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November 23, 1912


JAMA. 1912;LIX(21):1867-1870. doi:10.1001/jama.1912.04270110281009

Irrespective of the justice of the conclusion, the fact remains that surgical procedures in general which affect children are not held in due regard by a large proportion of the general public and are not always regarded with favor by the profession.

Undoubtedly this present attitude has been fostered by the inadequacies of which I shall presently speak and while they remain the chief, yet they are not the only factors. I shall eliminate from this consideration all emergency cases, because these are often undertaken under the most unfavorable circumstances and the suddenness of the event leaves the parents unprepared for the exercise of clear judgment. But we must also recognize the fact that elective surgery among children comes in for a large share of public disapproval.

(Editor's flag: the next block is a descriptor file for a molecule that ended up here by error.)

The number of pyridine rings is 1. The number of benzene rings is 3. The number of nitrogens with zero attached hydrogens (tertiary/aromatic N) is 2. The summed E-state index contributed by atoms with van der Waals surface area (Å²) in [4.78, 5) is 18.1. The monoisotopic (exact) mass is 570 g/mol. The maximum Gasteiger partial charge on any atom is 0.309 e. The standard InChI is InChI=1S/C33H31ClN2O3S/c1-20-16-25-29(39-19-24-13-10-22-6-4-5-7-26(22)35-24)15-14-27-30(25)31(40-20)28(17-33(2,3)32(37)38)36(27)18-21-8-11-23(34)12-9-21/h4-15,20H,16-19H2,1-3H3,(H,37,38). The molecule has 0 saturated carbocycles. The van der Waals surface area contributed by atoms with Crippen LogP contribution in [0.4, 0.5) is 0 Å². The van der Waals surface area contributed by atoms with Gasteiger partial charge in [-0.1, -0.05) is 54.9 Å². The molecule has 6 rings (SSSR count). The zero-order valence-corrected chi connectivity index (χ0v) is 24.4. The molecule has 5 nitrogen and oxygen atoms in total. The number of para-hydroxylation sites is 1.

One of the difficulties of the situation is that we are unable to define surgical success satisfactorily. To the surgeon it means something

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